The commissioners were standard-issue wise men—all of them men, and all of them comfortable in a boardroom. They did not include any North Country elected officials, contractors or small business owners. After all, the state had about 14 million potential voters, and only about 75,000 of them lived inside the Blue Line. The Governor probably figured that Adirondack residents would do as they were told.
The Commission’s staff director, Harold Jerry, did not want to allow any buildings in the Adirondack backcountry. And he picked a staff who agreed with him, starting with his friend and colleague Clarence Petty and continuing with a 28-year-old Cornell graduate student named George Davis.
The Commission collected a massive amount of data in 1969. The commissioners had to digest it while holding meetings all over the North Country. Then they had to settle on recommendations, all on a tight deadline. It quickly became apparent that the weakest link was Chairman Leo O’Brien. “Leo was a bad drunk,” said Peter Paine. “He would go off at the worst possible moment,” embarrassing the commissioners in North Country bars and stumbling into meetings the next morning severely hungover.
By the fall of 1969, Harold Jerry and the commissioners agreed that they needed a new leader. Harold Hochschild had more gravitas than all the others put together and was eager to take the job, so they elected him in January 1970, over the objections of the Rockefellers. “Harold had run American Metal Climax, going toe to toe with prime ministers, and so he was not frightened by Nelson Rockefeller,” said Paine. “I think that Nelson wasn’t terribly happy.”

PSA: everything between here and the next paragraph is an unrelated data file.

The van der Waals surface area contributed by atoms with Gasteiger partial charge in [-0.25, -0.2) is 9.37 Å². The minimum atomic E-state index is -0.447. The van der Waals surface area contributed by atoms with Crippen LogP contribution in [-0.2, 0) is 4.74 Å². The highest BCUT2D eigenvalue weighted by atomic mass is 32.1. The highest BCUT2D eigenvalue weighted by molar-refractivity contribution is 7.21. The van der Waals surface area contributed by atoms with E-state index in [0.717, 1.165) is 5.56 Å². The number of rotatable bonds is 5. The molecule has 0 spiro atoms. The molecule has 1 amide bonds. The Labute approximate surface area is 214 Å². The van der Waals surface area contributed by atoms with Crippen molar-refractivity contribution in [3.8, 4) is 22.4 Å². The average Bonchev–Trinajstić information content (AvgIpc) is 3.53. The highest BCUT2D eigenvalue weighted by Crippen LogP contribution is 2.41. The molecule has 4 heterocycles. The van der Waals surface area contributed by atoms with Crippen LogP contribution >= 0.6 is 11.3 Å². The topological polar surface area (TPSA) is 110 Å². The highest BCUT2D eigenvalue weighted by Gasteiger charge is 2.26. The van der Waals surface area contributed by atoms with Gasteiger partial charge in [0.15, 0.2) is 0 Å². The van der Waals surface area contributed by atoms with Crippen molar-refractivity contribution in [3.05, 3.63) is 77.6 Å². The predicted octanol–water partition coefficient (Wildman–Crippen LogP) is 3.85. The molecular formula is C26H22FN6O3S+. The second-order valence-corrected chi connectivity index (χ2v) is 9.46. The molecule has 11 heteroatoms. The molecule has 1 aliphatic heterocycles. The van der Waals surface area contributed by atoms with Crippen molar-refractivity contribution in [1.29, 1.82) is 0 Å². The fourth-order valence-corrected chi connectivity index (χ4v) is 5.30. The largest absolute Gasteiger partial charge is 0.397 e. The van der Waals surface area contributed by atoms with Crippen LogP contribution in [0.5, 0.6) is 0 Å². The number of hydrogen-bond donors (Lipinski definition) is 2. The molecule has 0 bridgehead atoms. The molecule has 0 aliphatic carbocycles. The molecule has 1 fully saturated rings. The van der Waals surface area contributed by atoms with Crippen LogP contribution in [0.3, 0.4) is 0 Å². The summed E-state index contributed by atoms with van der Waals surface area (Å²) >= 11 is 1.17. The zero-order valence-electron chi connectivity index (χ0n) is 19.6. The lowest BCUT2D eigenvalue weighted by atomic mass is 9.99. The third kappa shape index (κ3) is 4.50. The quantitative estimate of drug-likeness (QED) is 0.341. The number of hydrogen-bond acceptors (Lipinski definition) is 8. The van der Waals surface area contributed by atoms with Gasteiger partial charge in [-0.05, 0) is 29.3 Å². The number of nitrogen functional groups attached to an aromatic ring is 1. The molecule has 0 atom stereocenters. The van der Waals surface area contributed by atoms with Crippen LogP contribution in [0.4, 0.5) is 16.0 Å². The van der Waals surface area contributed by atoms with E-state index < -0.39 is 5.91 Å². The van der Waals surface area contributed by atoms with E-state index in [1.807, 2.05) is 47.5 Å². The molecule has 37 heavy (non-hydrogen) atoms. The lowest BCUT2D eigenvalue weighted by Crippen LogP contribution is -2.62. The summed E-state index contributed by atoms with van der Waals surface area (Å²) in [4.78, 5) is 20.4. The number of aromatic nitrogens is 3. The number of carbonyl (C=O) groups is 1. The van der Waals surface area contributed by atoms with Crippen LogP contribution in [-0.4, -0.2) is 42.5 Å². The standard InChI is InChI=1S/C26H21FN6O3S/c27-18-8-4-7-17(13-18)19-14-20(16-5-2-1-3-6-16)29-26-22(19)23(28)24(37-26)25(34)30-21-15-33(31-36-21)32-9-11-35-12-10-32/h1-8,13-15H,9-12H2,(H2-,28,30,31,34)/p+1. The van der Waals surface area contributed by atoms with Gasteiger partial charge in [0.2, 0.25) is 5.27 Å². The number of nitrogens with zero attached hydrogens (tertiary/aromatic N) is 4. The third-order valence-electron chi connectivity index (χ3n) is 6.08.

Laurance was even more unhappy, because Hochschild’s election was a clear signal that the Commission was turning away from his National Park vision and toward a stronger version of forever wild. So he switched tactics and tried to use his State Parks Commission post to get a foothold in the Adirondacks. Laurance asked his brother, the Governor, to give responsibility for Adirondack state campgrounds and public areas to the brand-new State Office of Parks and Recreation, where Laurance played a prominent role. The Conservation Department would continue to manage the open spaces of the forest preserve.